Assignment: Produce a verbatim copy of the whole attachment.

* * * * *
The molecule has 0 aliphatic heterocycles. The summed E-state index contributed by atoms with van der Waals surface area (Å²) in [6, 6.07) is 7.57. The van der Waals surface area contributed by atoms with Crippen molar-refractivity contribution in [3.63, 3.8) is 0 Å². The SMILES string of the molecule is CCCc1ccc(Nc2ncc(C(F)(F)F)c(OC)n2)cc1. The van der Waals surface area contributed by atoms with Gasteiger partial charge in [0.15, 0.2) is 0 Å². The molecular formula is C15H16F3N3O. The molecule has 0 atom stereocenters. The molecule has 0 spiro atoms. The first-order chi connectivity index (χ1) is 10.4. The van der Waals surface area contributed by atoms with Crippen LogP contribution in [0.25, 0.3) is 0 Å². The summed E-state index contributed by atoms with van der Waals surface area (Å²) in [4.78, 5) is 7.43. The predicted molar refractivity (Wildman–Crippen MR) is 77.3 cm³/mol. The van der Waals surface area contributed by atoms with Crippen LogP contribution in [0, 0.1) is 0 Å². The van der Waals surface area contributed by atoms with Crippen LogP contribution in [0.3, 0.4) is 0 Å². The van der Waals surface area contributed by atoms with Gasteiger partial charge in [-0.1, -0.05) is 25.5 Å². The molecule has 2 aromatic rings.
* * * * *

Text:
The molecule has 0 aliphatic heterocycles. The summed E-state index contributed by atoms with van der Waals surface area (Å²) in [6, 6.07) is 7.57. The van der Waals surface area contributed by atoms with Crippen molar-refractivity contribution in [3.63, 3.8) is 0 Å². The SMILES string of the molecule is CCCc1ccc(Nc2ncc(C(F)(F)F)c(OC)n2)cc1. The van der Waals surface area contributed by atoms with Gasteiger partial charge in [0.15, 0.2) is 0 Å². The molecular formula is C15H16F3N3O. The molecule has 0 atom stereocenters. The molecule has 0 spiro atoms. The first-order chi connectivity index (χ1) is 10.4. The van der Waals surface area contributed by atoms with Crippen LogP contribution in [0.25, 0.3) is 0 Å². The summed E-state index contributed by atoms with van der Waals surface area (Å²) in [4.78, 5) is 7.43. The predicted molar refractivity (Wildman–Crippen MR) is 77.3 cm³/mol. The van der Waals surface area contributed by atoms with Crippen LogP contribution in [0, 0.1) is 0 Å². The van der Waals surface area contributed by atoms with Crippen LogP contribution in [0.3, 0.4) is 0 Å². The van der Waals surface area contributed by atoms with Gasteiger partial charge in [-0.1, -0.05) is 25.5 Å². The molecule has 2 aromatic rings.